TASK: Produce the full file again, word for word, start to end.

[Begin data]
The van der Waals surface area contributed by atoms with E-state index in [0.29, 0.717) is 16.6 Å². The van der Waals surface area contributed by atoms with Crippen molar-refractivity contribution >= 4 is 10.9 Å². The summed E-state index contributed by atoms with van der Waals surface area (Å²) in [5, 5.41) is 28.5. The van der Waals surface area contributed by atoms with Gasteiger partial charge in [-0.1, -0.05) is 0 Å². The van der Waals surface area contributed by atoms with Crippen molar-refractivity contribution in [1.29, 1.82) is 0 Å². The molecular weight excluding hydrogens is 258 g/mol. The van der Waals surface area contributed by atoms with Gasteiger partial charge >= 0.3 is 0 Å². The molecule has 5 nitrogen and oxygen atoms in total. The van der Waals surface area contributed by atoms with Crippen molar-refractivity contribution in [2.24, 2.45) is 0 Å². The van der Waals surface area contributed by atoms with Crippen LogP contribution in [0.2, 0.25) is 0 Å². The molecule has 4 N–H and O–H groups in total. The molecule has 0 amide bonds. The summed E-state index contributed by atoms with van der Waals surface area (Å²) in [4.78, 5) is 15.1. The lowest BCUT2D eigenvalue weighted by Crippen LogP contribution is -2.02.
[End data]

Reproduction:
The van der Waals surface area contributed by atoms with E-state index in [0.29, 0.717) is 16.6 Å². The van der Waals surface area contributed by atoms with Crippen molar-refractivity contribution >= 4 is 10.9 Å². The summed E-state index contributed by atoms with van der Waals surface area (Å²) in [5, 5.41) is 28.5. The van der Waals surface area contributed by atoms with Gasteiger partial charge in [-0.1, -0.05) is 0 Å². The van der Waals surface area contributed by atoms with Crippen molar-refractivity contribution in [1.29, 1.82) is 0 Å². The molecular weight excluding hydrogens is 258 g/mol. The van der Waals surface area contributed by atoms with Gasteiger partial charge >= 0.3 is 0 Å². The molecule has 5 nitrogen and oxygen atoms in total. The van der Waals surface area contributed by atoms with Crippen molar-refractivity contribution in [2.24, 2.45) is 0 Å². The van der Waals surface area contributed by atoms with Crippen LogP contribution in [0.2, 0.25) is 0 Å². The molecule has 4 N–H and O–H groups in total. The molecule has 0 amide bonds. The summed E-state index contributed by atoms with van der Waals surface area (Å²) in [4.78, 5) is 15.1. The lowest BCUT2D eigenvalue weighted by Crippen LogP contribution is -2.02.